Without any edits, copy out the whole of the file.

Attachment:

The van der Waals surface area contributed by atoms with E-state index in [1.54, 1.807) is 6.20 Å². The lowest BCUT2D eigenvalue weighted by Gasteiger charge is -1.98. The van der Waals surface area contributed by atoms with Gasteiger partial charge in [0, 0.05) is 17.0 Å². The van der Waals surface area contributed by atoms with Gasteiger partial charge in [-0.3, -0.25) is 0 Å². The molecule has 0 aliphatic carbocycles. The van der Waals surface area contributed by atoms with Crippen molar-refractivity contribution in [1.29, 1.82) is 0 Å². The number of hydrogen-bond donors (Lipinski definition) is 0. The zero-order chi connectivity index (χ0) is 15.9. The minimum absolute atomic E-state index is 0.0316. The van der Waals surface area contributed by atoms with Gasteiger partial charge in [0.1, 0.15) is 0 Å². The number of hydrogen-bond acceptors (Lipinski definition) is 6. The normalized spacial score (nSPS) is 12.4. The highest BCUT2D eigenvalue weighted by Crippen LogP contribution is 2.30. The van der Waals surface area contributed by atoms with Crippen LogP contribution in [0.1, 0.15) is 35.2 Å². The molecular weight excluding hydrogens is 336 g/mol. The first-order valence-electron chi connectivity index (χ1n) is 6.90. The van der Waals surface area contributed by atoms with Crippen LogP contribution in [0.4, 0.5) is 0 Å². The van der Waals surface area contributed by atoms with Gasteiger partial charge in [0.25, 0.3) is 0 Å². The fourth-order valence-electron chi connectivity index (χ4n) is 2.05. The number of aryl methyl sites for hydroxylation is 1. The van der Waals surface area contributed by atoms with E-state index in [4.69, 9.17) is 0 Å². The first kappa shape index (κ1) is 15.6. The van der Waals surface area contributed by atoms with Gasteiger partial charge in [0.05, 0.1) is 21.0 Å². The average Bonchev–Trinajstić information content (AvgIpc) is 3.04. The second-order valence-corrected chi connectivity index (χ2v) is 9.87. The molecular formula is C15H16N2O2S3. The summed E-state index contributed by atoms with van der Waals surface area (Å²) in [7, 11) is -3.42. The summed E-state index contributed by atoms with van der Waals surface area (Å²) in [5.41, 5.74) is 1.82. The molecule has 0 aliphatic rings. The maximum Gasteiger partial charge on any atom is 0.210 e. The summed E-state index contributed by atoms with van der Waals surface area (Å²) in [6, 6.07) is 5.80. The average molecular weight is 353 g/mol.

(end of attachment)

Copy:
The van der Waals surface area contributed by atoms with E-state index in [1.54, 1.807) is 6.20 Å². The lowest BCUT2D eigenvalue weighted by Gasteiger charge is -1.98. The van der Waals surface area contributed by atoms with Gasteiger partial charge in [0, 0.05) is 17.0 Å². The van der Waals surface area contributed by atoms with Gasteiger partial charge in [-0.3, -0.25) is 0 Å². The molecule has 0 aliphatic carbocycles. The van der Waals surface area contributed by atoms with Crippen molar-refractivity contribution in [1.29, 1.82) is 0 Å². The number of hydrogen-bond donors (Lipinski definition) is 0. The zero-order chi connectivity index (χ0) is 15.9. The minimum absolute atomic E-state index is 0.0316. The van der Waals surface area contributed by atoms with Gasteiger partial charge in [0.1, 0.15) is 0 Å². The number of hydrogen-bond acceptors (Lipinski definition) is 6. The normalized spacial score (nSPS) is 12.4. The highest BCUT2D eigenvalue weighted by Crippen LogP contribution is 2.30. The van der Waals surface area contributed by atoms with Crippen LogP contribution in [0.1, 0.15) is 35.2 Å². The molecular weight excluding hydrogens is 336 g/mol. The first-order valence-electron chi connectivity index (χ1n) is 6.90. The van der Waals surface area contributed by atoms with Crippen LogP contribution in [0.4, 0.5) is 0 Å². The van der Waals surface area contributed by atoms with Gasteiger partial charge in [0.25, 0.3) is 0 Å². The fourth-order valence-electron chi connectivity index (χ4n) is 2.05. The number of aryl methyl sites for hydroxylation is 1. The van der Waals surface area contributed by atoms with E-state index in [4.69, 9.17) is 0 Å². The first kappa shape index (κ1) is 15.6. The van der Waals surface area contributed by atoms with Gasteiger partial charge in [0.05, 0.1) is 21.0 Å². The average Bonchev–Trinajstić information content (AvgIpc) is 3.04. The second-order valence-corrected chi connectivity index (χ2v) is 9.87. The molecular formula is C15H16N2O2S3. The summed E-state index contributed by atoms with van der Waals surface area (Å²) in [7, 11) is -3.42. The summed E-state index contributed by atoms with van der Waals surface area (Å²) in [5.41, 5.74) is 1.82. The molecule has 0 aliphatic rings. The maximum Gasteiger partial charge on any atom is 0.210 e. The summed E-state index contributed by atoms with van der Waals surface area (Å²) in [6, 6.07) is 5.80. The average molecular weight is 353 g/mol.